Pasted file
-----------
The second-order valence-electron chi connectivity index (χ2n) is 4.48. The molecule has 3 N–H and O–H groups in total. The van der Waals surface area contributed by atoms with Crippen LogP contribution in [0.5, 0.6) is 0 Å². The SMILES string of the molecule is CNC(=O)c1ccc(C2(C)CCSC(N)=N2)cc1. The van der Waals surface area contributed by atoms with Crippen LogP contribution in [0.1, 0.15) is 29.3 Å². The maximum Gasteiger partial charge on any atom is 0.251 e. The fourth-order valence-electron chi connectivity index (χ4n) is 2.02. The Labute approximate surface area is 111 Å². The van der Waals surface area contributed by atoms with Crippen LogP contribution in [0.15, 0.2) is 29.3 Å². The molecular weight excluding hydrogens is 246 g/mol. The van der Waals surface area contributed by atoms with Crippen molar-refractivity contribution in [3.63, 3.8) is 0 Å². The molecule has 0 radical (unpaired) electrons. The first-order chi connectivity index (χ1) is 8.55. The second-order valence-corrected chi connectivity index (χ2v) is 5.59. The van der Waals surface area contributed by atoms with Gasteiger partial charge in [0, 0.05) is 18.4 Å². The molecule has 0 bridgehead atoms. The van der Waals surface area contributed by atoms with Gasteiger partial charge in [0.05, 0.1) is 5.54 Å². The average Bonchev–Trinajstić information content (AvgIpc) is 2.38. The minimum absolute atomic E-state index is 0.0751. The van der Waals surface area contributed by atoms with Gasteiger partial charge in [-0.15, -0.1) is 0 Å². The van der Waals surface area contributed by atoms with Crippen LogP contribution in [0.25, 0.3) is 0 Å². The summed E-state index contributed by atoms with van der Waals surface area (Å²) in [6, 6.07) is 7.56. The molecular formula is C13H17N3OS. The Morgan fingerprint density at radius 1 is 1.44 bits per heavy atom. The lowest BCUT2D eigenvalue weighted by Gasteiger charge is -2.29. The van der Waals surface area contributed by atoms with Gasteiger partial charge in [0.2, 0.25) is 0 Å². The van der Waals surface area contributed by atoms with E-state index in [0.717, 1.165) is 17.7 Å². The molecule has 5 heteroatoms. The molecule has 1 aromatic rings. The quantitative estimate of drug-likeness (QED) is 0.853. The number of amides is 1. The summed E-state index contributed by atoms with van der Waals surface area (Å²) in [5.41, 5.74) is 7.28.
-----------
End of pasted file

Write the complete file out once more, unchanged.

The second-order valence-electron chi connectivity index (χ2n) is 4.48. The molecule has 3 N–H and O–H groups in total. The van der Waals surface area contributed by atoms with Crippen LogP contribution in [0.5, 0.6) is 0 Å². The SMILES string of the molecule is CNC(=O)c1ccc(C2(C)CCSC(N)=N2)cc1. The van der Waals surface area contributed by atoms with Crippen LogP contribution in [0.1, 0.15) is 29.3 Å². The maximum Gasteiger partial charge on any atom is 0.251 e. The fourth-order valence-electron chi connectivity index (χ4n) is 2.02. The Labute approximate surface area is 111 Å². The van der Waals surface area contributed by atoms with Crippen LogP contribution in [0.15, 0.2) is 29.3 Å². The molecular weight excluding hydrogens is 246 g/mol. The van der Waals surface area contributed by atoms with Crippen molar-refractivity contribution in [3.63, 3.8) is 0 Å². The molecule has 0 radical (unpaired) electrons. The first-order chi connectivity index (χ1) is 8.55. The second-order valence-corrected chi connectivity index (χ2v) is 5.59. The van der Waals surface area contributed by atoms with Gasteiger partial charge in [0, 0.05) is 18.4 Å². The molecule has 0 bridgehead atoms. The van der Waals surface area contributed by atoms with Gasteiger partial charge in [0.05, 0.1) is 5.54 Å². The average Bonchev–Trinajstić information content (AvgIpc) is 2.38. The minimum absolute atomic E-state index is 0.0751. The van der Waals surface area contributed by atoms with Gasteiger partial charge in [-0.15, -0.1) is 0 Å². The van der Waals surface area contributed by atoms with Crippen LogP contribution in [0.25, 0.3) is 0 Å². The summed E-state index contributed by atoms with van der Waals surface area (Å²) in [6, 6.07) is 7.56. The molecular formula is C13H17N3OS. The Morgan fingerprint density at radius 1 is 1.44 bits per heavy atom. The lowest BCUT2D eigenvalue weighted by Gasteiger charge is -2.29. The van der Waals surface area contributed by atoms with Gasteiger partial charge in [0.2, 0.25) is 0 Å². The van der Waals surface area contributed by atoms with E-state index in [0.717, 1.165) is 17.7 Å². The molecule has 5 heteroatoms. The molecule has 1 aromatic rings. The quantitative estimate of drug-likeness (QED) is 0.853. The number of amides is 1. The summed E-state index contributed by atoms with van der Waals surface area (Å²) in [5.41, 5.74) is 7.28.